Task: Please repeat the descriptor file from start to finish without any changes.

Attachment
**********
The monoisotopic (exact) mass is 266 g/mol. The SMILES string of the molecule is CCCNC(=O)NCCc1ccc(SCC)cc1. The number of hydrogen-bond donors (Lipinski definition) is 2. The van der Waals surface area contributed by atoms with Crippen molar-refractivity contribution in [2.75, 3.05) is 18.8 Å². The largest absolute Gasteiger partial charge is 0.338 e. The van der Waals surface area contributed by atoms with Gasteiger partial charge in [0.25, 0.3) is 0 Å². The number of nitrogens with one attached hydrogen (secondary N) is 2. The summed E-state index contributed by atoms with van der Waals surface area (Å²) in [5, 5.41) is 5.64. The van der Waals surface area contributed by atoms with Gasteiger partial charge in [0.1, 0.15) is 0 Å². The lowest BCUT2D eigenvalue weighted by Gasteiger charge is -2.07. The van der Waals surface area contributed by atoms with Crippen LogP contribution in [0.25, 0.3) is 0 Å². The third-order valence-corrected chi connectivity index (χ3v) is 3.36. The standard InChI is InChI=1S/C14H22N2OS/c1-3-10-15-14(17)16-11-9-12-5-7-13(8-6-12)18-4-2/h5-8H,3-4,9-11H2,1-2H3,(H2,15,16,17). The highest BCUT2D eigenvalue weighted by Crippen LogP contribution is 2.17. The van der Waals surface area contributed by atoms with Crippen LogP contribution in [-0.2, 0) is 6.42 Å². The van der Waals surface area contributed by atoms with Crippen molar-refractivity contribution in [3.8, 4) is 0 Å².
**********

The monoisotopic (exact) mass is 266 g/mol. The SMILES string of the molecule is CCCNC(=O)NCCc1ccc(SCC)cc1. The number of hydrogen-bond donors (Lipinski definition) is 2. The van der Waals surface area contributed by atoms with Crippen molar-refractivity contribution in [2.75, 3.05) is 18.8 Å². The largest absolute Gasteiger partial charge is 0.338 e. The van der Waals surface area contributed by atoms with Gasteiger partial charge in [0.25, 0.3) is 0 Å². The number of nitrogens with one attached hydrogen (secondary N) is 2. The summed E-state index contributed by atoms with van der Waals surface area (Å²) in [5, 5.41) is 5.64. The van der Waals surface area contributed by atoms with Gasteiger partial charge in [0.1, 0.15) is 0 Å². The lowest BCUT2D eigenvalue weighted by Gasteiger charge is -2.07. The van der Waals surface area contributed by atoms with Crippen LogP contribution in [0.25, 0.3) is 0 Å². The third-order valence-corrected chi connectivity index (χ3v) is 3.36. The standard InChI is InChI=1S/C14H22N2OS/c1-3-10-15-14(17)16-11-9-12-5-7-13(8-6-12)18-4-2/h5-8H,3-4,9-11H2,1-2H3,(H2,15,16,17). The highest BCUT2D eigenvalue weighted by Crippen LogP contribution is 2.17. The van der Waals surface area contributed by atoms with Crippen LogP contribution in [-0.2, 0) is 6.42 Å². The van der Waals surface area contributed by atoms with Crippen molar-refractivity contribution in [3.8, 4) is 0 Å².